Fantastic Beasts and Where to Find Them - Eddie Redmayne aka most gorgeous ginger ever born! Who, by the way, is also my kid's bae. Yup, we'll have tickets the first week for this one, even though I have no clue what the actual story is. No matter. We're there.

Movie poster for Rogue One
Add caption


Rogue One - Can I interest my kid in Star Wars in time to get her to this film with her dorky mom? I've succeeded in getting her to watch Stranger Things, so it's a possibility. Fingers crossed.

movie still from Passengers



Passengers - JLaw and Christopher Pratt + sci-fi make this a must-see. Even if I have to sit by my lonesome, I'm going.

movie still from Bad Moms


Bad Moms - This summer I missed the film I wanted to watch with my girlfriends. Why did we miss it? Because we are lame, and we suck, and because our kids needed rides to sports events. Best believe I'm shaking up a pitcher of cosmos and inviting the other CMWAL members over for this one.

It's always good to have plans in life, and these are mine. What are you watching?

Alison DeLuca is the author of several steampunk and urban fantasy books.  She was born in Arizona and has also lived in Pennsylvania, Illinois, Mexico, Ireland, and Spain.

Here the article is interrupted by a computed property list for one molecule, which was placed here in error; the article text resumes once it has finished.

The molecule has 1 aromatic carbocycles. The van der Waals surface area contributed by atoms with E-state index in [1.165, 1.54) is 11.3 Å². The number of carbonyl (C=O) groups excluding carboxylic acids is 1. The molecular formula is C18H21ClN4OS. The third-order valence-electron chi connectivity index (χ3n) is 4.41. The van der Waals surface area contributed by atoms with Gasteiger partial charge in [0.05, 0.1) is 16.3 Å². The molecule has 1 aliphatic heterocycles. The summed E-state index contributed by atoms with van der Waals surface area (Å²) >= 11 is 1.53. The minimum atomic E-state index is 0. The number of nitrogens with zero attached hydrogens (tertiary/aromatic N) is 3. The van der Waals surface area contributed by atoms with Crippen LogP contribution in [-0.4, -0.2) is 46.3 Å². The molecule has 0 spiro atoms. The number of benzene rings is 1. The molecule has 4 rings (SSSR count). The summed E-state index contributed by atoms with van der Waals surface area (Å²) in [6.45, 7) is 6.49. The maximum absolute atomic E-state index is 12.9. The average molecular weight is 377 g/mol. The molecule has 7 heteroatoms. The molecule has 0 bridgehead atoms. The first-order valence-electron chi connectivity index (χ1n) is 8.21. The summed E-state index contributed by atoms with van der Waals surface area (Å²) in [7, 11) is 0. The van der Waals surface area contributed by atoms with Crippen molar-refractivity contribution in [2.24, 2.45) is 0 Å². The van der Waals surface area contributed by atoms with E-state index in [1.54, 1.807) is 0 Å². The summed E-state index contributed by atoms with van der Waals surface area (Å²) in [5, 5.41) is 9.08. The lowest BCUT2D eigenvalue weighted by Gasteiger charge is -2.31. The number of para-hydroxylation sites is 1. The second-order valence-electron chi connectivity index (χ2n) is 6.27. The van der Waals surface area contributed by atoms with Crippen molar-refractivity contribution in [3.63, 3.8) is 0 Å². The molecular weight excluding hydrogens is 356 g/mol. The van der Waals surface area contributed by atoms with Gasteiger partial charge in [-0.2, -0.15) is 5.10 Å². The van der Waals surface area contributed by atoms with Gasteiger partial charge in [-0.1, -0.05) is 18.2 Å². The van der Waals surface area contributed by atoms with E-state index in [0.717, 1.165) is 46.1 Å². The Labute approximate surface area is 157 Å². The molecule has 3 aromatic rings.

Currently she wrestles words and laundry in New Jersey.

Get even more book news in your inbox by signing up for our newsletter: http://eepurl.com/mHTVL. Girl Who Reads is an Amazon advertising affiliate; a small commission is earned when purchases are made at Amazon using any Amazon links on this site. Thank you for supporting Girl Who Reads.

November 8, 2016

Book Spotlight: The Fox Was Ever the Hunter by Herta Müller

An early masterpiece from the winner of the Nobel Prize hailed as the laureate of life under totalitarianism

Romania—the last months of the Ceausescu regime. Adina is a young schoolteacher. Paul is a musician. Clara works in a wire factory. Pavel is Clara’s lover. But one of them works for the secret police and is reporting on all of the group.

One day Adina returns home to discover that her fox fur rug has had its tail cut off. On another occasion, it’s the hind leg. Then a foreleg. The mutilated fur is a sign that she is being tracked by the secret police—the fox was ever the hunter.